Many homeowners have familiarity with the mortgage process, including applying for an FHA loan, because they used it to buy their current homes. However, buying a vacation house is different. Property purchases that will not function as a primary residence often have unique mortgage requirements. This is especially true if the buyer still has a mortgage on their existing homes. By gaining a greater understanding of the unique aspects of vacation homes, buyers will be better prepared to go through the process.
What Can Buyers Expect When Applying for a Vacation Home Mortgage?
Applying for a mortgage to buy a vacation home may not be significantly different than for a primary residence. The unique effect is in the requirements. Lenders and government-backed lending programs tend to give priority to people buying a home to live in most of the year. This means that buying a second home tends to have stricter limitations, which may include:
- higher minimum credit scores
- greater monthly income
- down payment of at least 10 percent, as much as 20-30
- months of assets in reserve (2-12 months, depending on loan)
The specific requirements will differ depending on the lender and the borrower’s financial details.
Why Do Vacation Homes Have Different Mortgage Requirements?
The biggest reason lenders tend to set higher requirements for a second home is risk. People who live in the home as a primary residence are less likely to default on the loan, because they need a place to live. Vacation home buyers who have an existing mortgage on their current homes may struggle to make the payments on two mortgages at once. This is why mortgages on second homes typically have higher interest rates. The increased risk depends on the borrower’s credit profile and their other debts. Someone who has excellent credit, low debts, and has already paid off the mortgage on their current home may receive very similar terms on a vacation home compared to a loan to buy a primary residence.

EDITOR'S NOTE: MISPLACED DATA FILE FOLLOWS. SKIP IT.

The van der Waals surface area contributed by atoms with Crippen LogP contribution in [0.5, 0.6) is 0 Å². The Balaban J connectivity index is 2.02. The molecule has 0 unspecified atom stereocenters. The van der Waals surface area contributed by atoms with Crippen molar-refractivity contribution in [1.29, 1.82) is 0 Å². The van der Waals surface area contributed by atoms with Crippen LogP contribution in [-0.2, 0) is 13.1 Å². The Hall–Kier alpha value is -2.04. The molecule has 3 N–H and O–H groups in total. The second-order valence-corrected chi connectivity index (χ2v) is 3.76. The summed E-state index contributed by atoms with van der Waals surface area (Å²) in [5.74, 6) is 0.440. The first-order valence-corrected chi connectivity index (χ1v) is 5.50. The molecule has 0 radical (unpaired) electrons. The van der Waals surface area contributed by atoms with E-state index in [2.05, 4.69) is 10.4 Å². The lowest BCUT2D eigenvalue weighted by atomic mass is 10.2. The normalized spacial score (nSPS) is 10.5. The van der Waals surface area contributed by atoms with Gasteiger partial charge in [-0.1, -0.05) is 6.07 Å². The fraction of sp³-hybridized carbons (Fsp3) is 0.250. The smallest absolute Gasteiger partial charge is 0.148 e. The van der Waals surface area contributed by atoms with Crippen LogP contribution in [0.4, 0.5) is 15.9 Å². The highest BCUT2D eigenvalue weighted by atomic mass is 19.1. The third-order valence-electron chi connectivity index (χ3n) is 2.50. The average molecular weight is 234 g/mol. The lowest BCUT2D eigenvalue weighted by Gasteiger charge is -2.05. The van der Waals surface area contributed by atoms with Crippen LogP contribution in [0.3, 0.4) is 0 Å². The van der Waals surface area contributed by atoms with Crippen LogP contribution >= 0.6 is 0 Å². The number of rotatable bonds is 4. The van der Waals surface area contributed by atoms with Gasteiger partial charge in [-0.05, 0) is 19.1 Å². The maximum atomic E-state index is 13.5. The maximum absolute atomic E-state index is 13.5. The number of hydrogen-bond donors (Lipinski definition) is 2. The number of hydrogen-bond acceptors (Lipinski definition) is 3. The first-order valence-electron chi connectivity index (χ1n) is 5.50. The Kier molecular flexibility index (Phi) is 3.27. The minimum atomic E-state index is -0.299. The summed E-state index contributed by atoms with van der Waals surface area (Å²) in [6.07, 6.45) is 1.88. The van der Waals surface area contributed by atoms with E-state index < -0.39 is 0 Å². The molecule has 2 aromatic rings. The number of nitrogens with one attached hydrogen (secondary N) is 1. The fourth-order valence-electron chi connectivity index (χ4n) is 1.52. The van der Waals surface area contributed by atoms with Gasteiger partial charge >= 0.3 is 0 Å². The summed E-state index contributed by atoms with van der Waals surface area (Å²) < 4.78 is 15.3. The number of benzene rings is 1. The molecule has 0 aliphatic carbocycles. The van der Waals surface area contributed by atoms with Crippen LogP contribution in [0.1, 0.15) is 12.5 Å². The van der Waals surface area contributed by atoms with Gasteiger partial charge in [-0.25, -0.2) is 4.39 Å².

Does Rental Income Count for Vacation Homes?
As a general rule, rental income does not count for a vacation home. People who plan to rent out a property most of the year and only occupy it on occasion, if at all, are typically buying an investment property. Buying a home for investment may have different requirements compared to buying a second home. Regardless, lenders often look skeptically at rental income because it is hard to guarantee. Home buyers can usually only count this as income on an application if they have an existing tenant and a current contract, which is unusual. Tomball home buyers should talk to their lender and research the limitations on using a vacation home as a rental property before they apply.
Are There Unique Tax Implications for Vacation Homes?
In advance of buying a vacation home, buyers ought to consider the unique tax implications for property that does not serve as a primary residence. Currently, homeowners are allowed to deduct mortgage interest paid on loans up to $750,000. This includes second homes, as long as homeowners meet specific requirements that exclude investment properties. If a person’s loans for their primary and secondary homes exceed this number, they can only claim a portion as a deduction.
The rules on capital gains are more distinct. Homeowners can generally exclude up to $500,000 in capital gains on their taxes when they sell a primary residence. This usually does not apply to a vacation property, unless it was recently their primary home. Homeowners who plan to buy a second home and eventually sell it should prepare for the increased tax liability.
The application process for a vacation home may be identical to buying a home for primary living, except for a few higher requirements. By considering the differences concerning getting a mortgage for a vacation home, buyers can ensure that they are ready.